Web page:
Peace Studies

Chair or Program Director: 

J. Milburn Thompson, Ph.D Alumni Hall 100, Phone 502.272.8178, jthompson@bellarmine.edu
Elizabeth Hinson-Hasty, Ph.D. Alumni Hall 112, Phone 502.272.8031 ehinsonhasty@bellarmine.edu

The minor in Peace Studies seeks to respond to our times in a way consistent with the mission and vision of Bellarmine University.

Ours is a time of terrorism, ethnic conflict, international tension, proliferation of Weapons of Mass Destruction and small arms, failed states, wars, economic disparity, environmental calamity, conflict over resources, national polarization, racial tension, alienation from community, violence, and divorce. Yet humanity yearns for community, struggles for justice, and hopes for peace. Peace Studies is a fitting response to our age.

A minor in Peace Studies also fits with the mission and vision of Bellarmine University. The Christian tradition has wrestled with the question of war and peace from the teaching and witness of Jesus through the ruminations of Thomas Merton. Peacemaking has been one of the principles of contemporary Catholic social teaching, resulting in The Challenge of Peace, the 1983 Pastoral by the U.S. Conference of Catholic Bishops, and the intervention in the “Velvet Revolution” in Eastern Europe by Pope John Paul II. Peace Studies will contribute to the leadership and service in a changing global community that we expect from Bellarmine graduates.

The goal of this Peace Studies program is to encourage the study of conflict resolution, nonviolence, war and its ethical justification, and community building on international, national, communal, and interpersonal levels. As a result of a minor in Peace Studies students should be able to:

  • Explain and demonstrate conflict resolution and communication skills.
  • Explain the principles of nonviolence and the techniques of nonviolent direct action.
  • Explain and critique the just war tradition and its use in the contemporary world.
  • Discuss intelligently at least one past or current international conflict and its (potential) resolution.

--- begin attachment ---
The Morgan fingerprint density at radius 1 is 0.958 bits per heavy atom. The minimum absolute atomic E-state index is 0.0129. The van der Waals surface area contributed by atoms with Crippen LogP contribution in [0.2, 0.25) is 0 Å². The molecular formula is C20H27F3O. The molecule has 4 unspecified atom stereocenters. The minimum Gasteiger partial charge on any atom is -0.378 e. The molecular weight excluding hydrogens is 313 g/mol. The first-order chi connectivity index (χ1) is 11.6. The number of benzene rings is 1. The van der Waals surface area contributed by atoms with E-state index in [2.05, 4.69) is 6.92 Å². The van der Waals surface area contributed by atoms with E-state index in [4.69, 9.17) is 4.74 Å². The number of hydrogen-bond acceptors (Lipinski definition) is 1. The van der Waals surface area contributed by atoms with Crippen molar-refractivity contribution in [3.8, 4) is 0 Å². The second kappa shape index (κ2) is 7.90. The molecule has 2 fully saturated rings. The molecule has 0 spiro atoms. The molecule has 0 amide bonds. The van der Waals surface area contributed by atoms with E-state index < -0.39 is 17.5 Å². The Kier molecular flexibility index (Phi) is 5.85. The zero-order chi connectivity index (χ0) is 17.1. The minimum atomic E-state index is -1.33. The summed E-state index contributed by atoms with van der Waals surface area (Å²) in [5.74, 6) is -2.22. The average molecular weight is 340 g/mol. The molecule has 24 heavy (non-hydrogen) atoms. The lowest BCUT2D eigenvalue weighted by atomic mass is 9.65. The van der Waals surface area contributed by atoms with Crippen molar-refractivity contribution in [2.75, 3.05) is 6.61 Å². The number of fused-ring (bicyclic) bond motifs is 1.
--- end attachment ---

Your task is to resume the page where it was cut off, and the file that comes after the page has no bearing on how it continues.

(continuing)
• Discuss justice and community as the foundations of peace.

There are a number of agencies, both internal and external, that support this program in peace studies. Bellarmine is home to the Thomas Merton Center, and an office of volunteerism and service learning. The Muhammad Ali Center makes Louisville a national focus for the promotion of peace. There are also a number of mediation centers (e.g. Brkthur, Council on Peacemaking, Family Mediation Services of Kentucky, Just Solutions, Louisville Mediation Services, Mediation First, Mediation Plus Inc., Mending Fences, Peace Education Program, Shalom Nisim Mediation Services) and peace-related organizations (e.g., The local chapters of the Fellowship of Reconciliation, Amnesty International, Bread for the World, Center for Interfaith Relations, CLOUT, Committee for Israeli/Palestinian States, Fairness Campaign, Interfaith Paths to Peace, Justice Resource Center, Ky Alliance Against Racial and Political Repression, Ky Coalition to abolish the Death Penalty, Louisville Peace Action Community, NAACP, etc.) in Louisville that are predisposed to be resources for a peace studies program.

The promotion of peace in its many forms is an appropriate way for Bellarmine to fulfill that part of its mission statement that promises to assist students as they “develop the intellectual, moral, ethical and professional competencies for successful living, work, leadership and service to others.”

Degree Requirements